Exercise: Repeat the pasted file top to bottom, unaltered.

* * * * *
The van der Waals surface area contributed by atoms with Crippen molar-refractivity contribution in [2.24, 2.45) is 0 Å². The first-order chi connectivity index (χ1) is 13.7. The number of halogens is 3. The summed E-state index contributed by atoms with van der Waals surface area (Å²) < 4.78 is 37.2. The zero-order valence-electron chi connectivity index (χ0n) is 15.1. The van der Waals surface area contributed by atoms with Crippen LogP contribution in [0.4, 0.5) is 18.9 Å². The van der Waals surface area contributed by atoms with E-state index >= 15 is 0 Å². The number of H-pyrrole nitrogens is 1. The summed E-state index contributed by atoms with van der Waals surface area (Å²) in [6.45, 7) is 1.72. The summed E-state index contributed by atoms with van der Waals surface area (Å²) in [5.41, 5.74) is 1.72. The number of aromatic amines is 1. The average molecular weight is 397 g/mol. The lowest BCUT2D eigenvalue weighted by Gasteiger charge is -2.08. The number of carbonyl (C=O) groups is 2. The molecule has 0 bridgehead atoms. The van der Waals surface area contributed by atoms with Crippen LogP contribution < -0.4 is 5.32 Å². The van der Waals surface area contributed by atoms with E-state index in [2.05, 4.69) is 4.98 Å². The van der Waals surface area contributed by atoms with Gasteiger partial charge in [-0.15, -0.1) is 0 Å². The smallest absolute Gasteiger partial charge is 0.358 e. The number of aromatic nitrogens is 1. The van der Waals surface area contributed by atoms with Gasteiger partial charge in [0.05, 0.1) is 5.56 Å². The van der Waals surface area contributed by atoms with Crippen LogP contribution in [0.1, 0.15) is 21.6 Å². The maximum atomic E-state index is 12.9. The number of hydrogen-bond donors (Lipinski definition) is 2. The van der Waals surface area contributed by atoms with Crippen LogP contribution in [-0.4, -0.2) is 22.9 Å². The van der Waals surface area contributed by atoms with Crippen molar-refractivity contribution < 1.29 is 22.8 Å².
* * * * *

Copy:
The van der Waals surface area contributed by atoms with Crippen molar-refractivity contribution in [2.24, 2.45) is 0 Å². The first-order chi connectivity index (χ1) is 13.7. The number of halogens is 3. The summed E-state index contributed by atoms with van der Waals surface area (Å²) < 4.78 is 37.2. The zero-order valence-electron chi connectivity index (χ0n) is 15.1. The van der Waals surface area contributed by atoms with Crippen LogP contribution in [0.4, 0.5) is 18.9 Å². The van der Waals surface area contributed by atoms with E-state index >= 15 is 0 Å². The number of H-pyrrole nitrogens is 1. The summed E-state index contributed by atoms with van der Waals surface area (Å²) in [6.45, 7) is 1.72. The summed E-state index contributed by atoms with van der Waals surface area (Å²) in [5.41, 5.74) is 1.72. The number of aromatic amines is 1. The average molecular weight is 397 g/mol. The lowest BCUT2D eigenvalue weighted by Gasteiger charge is -2.08. The number of carbonyl (C=O) groups is 2. The molecule has 0 bridgehead atoms. The van der Waals surface area contributed by atoms with Crippen LogP contribution < -0.4 is 5.32 Å². The van der Waals surface area contributed by atoms with E-state index in [2.05, 4.69) is 4.98 Å². The van der Waals surface area contributed by atoms with Gasteiger partial charge in [-0.15, -0.1) is 0 Å². The smallest absolute Gasteiger partial charge is 0.358 e. The number of aromatic nitrogens is 1. The van der Waals surface area contributed by atoms with Gasteiger partial charge in [0.05, 0.1) is 5.56 Å². The van der Waals surface area contributed by atoms with Crippen LogP contribution in [0.1, 0.15) is 21.6 Å². The maximum atomic E-state index is 12.9. The number of hydrogen-bond donors (Lipinski definition) is 2. The van der Waals surface area contributed by atoms with Crippen LogP contribution in [-0.4, -0.2) is 22.9 Å². The van der Waals surface area contributed by atoms with Crippen molar-refractivity contribution < 1.29 is 22.8 Å².